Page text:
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Rebels insist that U.N. evacuate refugees by road, not air

April 19, 1997

KISANGANI, Zaire (AP) _ Further delaying a massive U.N. airlift, rebel leaders insisted Saturday that Rwandan refugees travel home over land _ an apparent tactic to force the United Nations to repair impassible roads in rebel-held territory.

``You shouldn’t link repatriation with rehabilitation of roads,″ U.N. High Commissioner for Refugees spokesman Paul Stromberg said. ``To link the two means to postpone the repatriation for many, many months.″

The U.N. refugee agency had hoped to begin Africa’s biggest airlift last week, flying some of the 100,000 refugees from squalid camps near Kisangani, in eastern Zaire, to the Rwandan border. Trucks would carry the refugees home from there.

The rebels first complained that an airlift would spread cholera, and next comandeered the refugee agency’s jet fuel. On Saturday, they claimed an airlift would clog local airports, essential to supplying towns the rebels have seized in their seven-month battle to unseat Zairian President Mobutu Sese Seko.

``It is not possible to repatriate all the refugees by airlift,″ said Emmanuel Kamanzi, a liaison officer for Laurent Kabila’s Alliance of Democratic Forces for the Liberation of Congo-Zaire. ``It would mean our major airports will be closed to all but the refugees.″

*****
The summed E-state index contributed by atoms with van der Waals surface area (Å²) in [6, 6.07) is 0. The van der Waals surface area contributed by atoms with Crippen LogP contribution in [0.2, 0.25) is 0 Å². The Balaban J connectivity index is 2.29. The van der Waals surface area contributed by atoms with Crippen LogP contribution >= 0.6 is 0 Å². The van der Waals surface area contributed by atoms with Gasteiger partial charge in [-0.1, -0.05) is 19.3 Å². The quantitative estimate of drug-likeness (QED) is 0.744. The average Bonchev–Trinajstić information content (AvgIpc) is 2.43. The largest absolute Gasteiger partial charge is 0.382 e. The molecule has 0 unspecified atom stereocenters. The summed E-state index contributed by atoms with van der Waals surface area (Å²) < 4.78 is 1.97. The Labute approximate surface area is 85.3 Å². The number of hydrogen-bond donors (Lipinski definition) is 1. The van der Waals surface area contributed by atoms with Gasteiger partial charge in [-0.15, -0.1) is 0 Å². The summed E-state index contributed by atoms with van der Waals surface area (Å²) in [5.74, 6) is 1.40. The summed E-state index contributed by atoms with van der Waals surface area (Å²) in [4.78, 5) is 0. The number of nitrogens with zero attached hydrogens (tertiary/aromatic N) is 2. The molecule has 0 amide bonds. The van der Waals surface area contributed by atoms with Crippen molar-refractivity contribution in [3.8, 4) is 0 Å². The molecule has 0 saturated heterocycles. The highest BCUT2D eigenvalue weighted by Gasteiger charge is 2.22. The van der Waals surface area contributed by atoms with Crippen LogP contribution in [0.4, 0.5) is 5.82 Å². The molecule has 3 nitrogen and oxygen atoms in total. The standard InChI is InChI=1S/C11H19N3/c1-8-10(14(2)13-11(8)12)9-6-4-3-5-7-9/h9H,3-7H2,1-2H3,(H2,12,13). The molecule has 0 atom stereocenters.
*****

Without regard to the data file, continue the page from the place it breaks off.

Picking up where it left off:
Instead, the rebels want the UNHCR to airlift only the sick and exhausted, and to send the majority of the refugees home over land _ a 300-mile trip on a narrow dirt road now thick with mud from torrential rains. The roads would require extensive repairs before they could support trucks loaded with hundreds of people. And better roads would help the rebels.

While the trip is delayed, refugees are dying at the rate of 60 a day from malaria, dysentery, pneumonia, cholera and malnutrition, Stromberg said. In addition, sending refugees by land would cost more than the $50-million airlift.

``Flying the people is the speediest and most efficient way of getting them home,″ Stromberg said.

On Saturday, aid agencies were to resume food supplies to the refugees. The effort was called off Friday, after hundreds of Zairians stoned three foreign aid vehicles, and held six employees for 90 minutes. None was injured.

The 100,000 Rwandans in two camps south of Kisangani were among 1 million who fled their country in 1994 after the then-Hutu government organized the genocide of a half-million minority Tutsis.

The mostly Hutu refugees had resisted going home because they feared retribution from the new Tutsi-run government. Now, exhausted by illness and five months of fleeing rebel advances, they are ready to return.

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